Two people are lucky to be alive after a brutal crash during a recent Ferrari 458 Challenge event in Japan. Driver Shigeru Terajima lost control of his machine on the Suzuka Circuit start/finish straight, left the course at nearly 200 miles per hour and struck the inside wall where a corner worker was standing and monitoring the race. The 458 immediately disintegrated, sending bits of carbon fiber bodywork, suspension components, wheels and tires scattering into the infield and across the race c
Justice is slowly being served to those drivers who were involved in a 10-car pile up in Japan last year that saw eight Ferrari models, one Lamborghini and three Mercedes-Benz vehicles hauled off for scrap. As you may recall, the lead driver lost control of his machine, pin balling into those following behind and doing some $4 million in damage in the process. Now the 61-year-old lead driver and nine others have had their cases sent to prosecutors.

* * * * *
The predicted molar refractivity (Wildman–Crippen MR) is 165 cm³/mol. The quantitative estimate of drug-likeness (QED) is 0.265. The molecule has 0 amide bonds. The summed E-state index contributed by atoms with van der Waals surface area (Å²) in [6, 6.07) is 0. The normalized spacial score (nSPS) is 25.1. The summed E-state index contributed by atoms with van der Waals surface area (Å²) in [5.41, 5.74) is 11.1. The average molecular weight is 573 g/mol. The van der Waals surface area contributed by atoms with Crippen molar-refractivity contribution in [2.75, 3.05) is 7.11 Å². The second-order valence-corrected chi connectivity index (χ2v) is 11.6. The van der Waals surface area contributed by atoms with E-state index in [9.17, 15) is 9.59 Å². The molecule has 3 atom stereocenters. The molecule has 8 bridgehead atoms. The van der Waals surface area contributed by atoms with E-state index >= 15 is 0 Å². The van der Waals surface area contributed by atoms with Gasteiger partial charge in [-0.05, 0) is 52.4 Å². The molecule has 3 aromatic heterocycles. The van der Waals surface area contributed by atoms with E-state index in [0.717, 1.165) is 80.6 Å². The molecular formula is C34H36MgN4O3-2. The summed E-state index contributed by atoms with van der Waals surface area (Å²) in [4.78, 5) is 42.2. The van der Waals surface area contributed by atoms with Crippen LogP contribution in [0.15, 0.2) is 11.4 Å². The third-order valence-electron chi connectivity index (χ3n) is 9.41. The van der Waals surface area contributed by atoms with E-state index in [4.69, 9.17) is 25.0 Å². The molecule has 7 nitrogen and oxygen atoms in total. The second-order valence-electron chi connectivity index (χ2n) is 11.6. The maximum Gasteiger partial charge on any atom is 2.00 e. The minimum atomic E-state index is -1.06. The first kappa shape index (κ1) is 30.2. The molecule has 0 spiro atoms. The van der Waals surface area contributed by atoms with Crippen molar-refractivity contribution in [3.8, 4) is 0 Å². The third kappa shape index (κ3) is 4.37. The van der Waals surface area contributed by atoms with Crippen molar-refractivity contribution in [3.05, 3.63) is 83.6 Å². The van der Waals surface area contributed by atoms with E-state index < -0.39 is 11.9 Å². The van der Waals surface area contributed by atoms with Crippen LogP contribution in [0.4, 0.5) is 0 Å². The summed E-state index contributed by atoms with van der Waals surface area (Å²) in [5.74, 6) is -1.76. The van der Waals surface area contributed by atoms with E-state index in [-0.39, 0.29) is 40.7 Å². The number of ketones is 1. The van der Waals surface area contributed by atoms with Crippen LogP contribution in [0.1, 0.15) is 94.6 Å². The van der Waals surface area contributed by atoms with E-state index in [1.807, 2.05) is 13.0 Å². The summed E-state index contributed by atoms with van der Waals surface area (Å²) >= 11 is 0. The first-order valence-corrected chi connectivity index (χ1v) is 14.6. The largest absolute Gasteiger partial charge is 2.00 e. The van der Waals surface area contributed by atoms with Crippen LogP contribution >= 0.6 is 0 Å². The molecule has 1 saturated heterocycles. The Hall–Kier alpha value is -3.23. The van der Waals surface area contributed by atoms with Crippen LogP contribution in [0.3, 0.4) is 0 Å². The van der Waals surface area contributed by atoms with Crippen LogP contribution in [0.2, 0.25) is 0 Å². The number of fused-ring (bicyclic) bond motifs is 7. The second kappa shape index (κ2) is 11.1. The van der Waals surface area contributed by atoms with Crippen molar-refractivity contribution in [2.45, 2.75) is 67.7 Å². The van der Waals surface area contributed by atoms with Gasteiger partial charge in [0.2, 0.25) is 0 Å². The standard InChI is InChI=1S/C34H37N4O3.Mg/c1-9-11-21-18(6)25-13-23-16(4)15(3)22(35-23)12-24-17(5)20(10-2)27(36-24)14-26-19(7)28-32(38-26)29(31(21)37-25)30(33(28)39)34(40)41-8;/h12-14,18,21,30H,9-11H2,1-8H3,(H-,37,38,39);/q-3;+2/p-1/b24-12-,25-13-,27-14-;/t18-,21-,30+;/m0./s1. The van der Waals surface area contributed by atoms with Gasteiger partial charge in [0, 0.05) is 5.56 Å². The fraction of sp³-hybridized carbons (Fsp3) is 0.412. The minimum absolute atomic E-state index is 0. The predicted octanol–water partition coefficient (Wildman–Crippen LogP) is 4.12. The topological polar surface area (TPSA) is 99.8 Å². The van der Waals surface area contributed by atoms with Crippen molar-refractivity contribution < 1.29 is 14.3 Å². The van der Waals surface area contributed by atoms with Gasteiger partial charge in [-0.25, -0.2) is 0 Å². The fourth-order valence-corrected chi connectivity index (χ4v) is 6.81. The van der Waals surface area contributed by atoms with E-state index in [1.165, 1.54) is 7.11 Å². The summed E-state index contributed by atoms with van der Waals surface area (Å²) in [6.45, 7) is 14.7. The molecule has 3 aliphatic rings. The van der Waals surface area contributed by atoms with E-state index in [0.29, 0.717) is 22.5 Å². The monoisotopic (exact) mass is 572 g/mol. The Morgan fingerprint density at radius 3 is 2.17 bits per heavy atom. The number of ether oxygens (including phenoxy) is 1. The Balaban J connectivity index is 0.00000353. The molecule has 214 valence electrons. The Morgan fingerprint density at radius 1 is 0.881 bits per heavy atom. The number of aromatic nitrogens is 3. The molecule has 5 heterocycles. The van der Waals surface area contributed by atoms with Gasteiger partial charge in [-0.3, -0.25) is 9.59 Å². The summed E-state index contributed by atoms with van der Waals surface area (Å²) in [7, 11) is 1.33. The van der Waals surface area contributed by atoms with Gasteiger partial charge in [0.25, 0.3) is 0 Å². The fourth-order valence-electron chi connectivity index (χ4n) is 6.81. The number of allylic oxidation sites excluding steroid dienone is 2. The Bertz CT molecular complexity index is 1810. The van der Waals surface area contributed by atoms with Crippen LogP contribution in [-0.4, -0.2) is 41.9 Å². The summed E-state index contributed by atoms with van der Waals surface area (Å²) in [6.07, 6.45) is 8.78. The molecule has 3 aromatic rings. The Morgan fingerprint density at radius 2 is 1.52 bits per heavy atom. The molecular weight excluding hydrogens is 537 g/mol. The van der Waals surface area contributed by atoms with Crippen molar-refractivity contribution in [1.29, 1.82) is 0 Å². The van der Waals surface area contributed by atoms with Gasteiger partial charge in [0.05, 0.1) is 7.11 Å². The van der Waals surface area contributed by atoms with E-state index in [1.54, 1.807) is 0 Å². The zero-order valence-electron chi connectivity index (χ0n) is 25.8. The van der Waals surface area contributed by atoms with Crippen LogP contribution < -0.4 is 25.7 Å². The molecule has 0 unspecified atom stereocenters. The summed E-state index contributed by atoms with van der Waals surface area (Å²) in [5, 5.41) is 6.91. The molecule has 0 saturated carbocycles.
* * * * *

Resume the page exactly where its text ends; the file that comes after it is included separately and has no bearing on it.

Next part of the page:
In 2008, a technician at The Ferrari Centre in Kent, England took a customer's Ferrari 348 TS for a test ride. The tech, Shane Harris, said he was told by the shop owner, Roger Collingwood, to "open her up" and do 100 miles per hour. So Harris opened it up on the A274 highway, and while he didn't reach 100 mph, he did get up to 80 – and then he crashed. After losing control of the car, Harris plowed into another car and then into a stand of trees.
It wouldn't be correct to say that all Ferrari drivers can't drive. What we can say is that a lot of Ferrari drivers are probably not short of ego, and also probably have little idea of what their cars can do when pressed. Combine a robust confidence with a watching crowd, add a high-powered and sometimes testy car, thrown in a little bit of ignorance... and a pole.. and what you get is the image above.